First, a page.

Managing file paths#

When working with data, it is important to keep track of where which input files are stored, and where which output files should be written. This is especially important when moving between computers or between virtual machines, like, for instance, the CSC Notebooks platform. Using a distributed code repository or versioning system, such as GitHub, adds another layer of complexity: file paths should often be relative to the git repo, or to the current file, as the repository can be cloned to any location on a different computer (and already a different user name on your school and personal computers might break things).

Earlier, file paths have often been hard-coded strings, text values. If, for instance, an output file name had to be derived from an input file name, all kind of slicing and other string manipulation methods would be used. More recently, the os.path module of Python became popular, that allowed to split a path into directories, and file names into base names and file extensions. However, manipulating file paths still required knowledge about the computer a script would ultimately run on. For instance, on all Unix-based operating systems, such as Linux or MacOS, directories are separated by forward-slashes (/), while Microsoft Windows uses back-slashes (\) (this particular problem can be worked around with os.sep and os.path.join, but not in a very convenient way).

Since Python 3.4 (so, fairly recently), there exists a built-in module that eases much of the hassle with managing file paths: pathlib. It provides an abstract layer on top of the actual operating system file paths that is consistent across computers. A pathlib.Path() object can be initiated with a file path (as a str), when created without an argument, it refers to the directory of the script or notebook file.

import pathlib

So far, this path is not checked against the actual directory structure, but we can resolve() it to convert it into an absolute path:

path = pathlib.Path()
path = path.resolve()


This path has now been expanded to reflect the directory structure of the computer it was run on. Most likely, the copy you are reading right now has been generated on servers, and the ‘current working directory’ is in a location you would not have expected.

This path object now has a number of properties and methods. For instance, we can test whether the path exists in the file system, or whether it is a directory:


We could also rename or delete the path (but let’s not do this with the course content!):

# path.rename("new name")

# path.unlink()  # delete if path is a file
# path.rmdir()  # delete if path is a directory

Finally, to traverse within this path, you don’t have to think of whether you are running the script on Windows or Linux, and you most definitely don’t have to use string manipulation. To refer to a directory inside path, use the / (division operator) to append another path component (can be a string). For instance, to refer to a folder data within the same directory as this notebook, write the following:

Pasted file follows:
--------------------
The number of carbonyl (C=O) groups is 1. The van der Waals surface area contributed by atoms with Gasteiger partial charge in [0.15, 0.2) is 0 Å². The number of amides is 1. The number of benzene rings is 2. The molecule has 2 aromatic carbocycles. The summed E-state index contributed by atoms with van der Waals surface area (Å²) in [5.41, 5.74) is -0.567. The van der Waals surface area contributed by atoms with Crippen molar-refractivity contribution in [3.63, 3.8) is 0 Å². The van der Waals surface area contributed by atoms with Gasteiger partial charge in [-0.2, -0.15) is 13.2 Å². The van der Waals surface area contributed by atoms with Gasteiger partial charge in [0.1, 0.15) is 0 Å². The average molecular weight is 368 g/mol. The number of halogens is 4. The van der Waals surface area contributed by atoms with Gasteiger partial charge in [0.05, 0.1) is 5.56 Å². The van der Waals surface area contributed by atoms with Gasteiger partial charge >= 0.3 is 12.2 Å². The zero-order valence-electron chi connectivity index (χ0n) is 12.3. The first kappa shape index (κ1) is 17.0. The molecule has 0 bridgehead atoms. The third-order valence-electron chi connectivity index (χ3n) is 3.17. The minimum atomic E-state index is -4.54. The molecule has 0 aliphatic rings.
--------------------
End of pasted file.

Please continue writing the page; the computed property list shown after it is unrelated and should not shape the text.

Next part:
data_directory = path / "data"

To refer to ‘one directory up’ from a path, use its .parent property:


Path() objects can be used (almost) anywhere a file path is expected as a variable of type str, as it automatically typecasts (converts) itself to a suitable type.

In data science projects, it is a good habit to define a constant at the beginning of each notebook that points to the data directory, or multiple constants to point to, for instance, input and output directories. In today’s exercises we use different sample data sets from files stored in the same data directory. At the top of the notebooks, we thus define a constant DATA_DIRECTORY that we can later use to find the sample data set files:

# location (directory) of the notebook
import pathlib
NOTEBOOK_PATH = pathlib.Path().resolve()
# this can then be used, for instance, in `geopandas.read_file()` (see next section):
import geopandas
data_set = geopandas.read_file(DATA_DIRECTORY / "finland_municipalities" / "finland_municipalities_2021.gpkg")
<AxesSubplot: >


Constants are values that cannot be modified once they have been defined. This helps optimise programs’ speed and memory footprint, and also allows the programmer to rely on a constant having a valid value.

Python does not know the concept of a constant, per-se. However, there is a convention to treat variables with an all-uppercase name as constants (e.g., they should not be modified).


In the examples above, we used a path that we resolve()d earlier on. This further improves compatilibity and consistency across operating systems and local installations.

Especially when using the path of the current file (as in pathlib.Path() without parameters), we recommend to resolve the path before traversing into any other directory.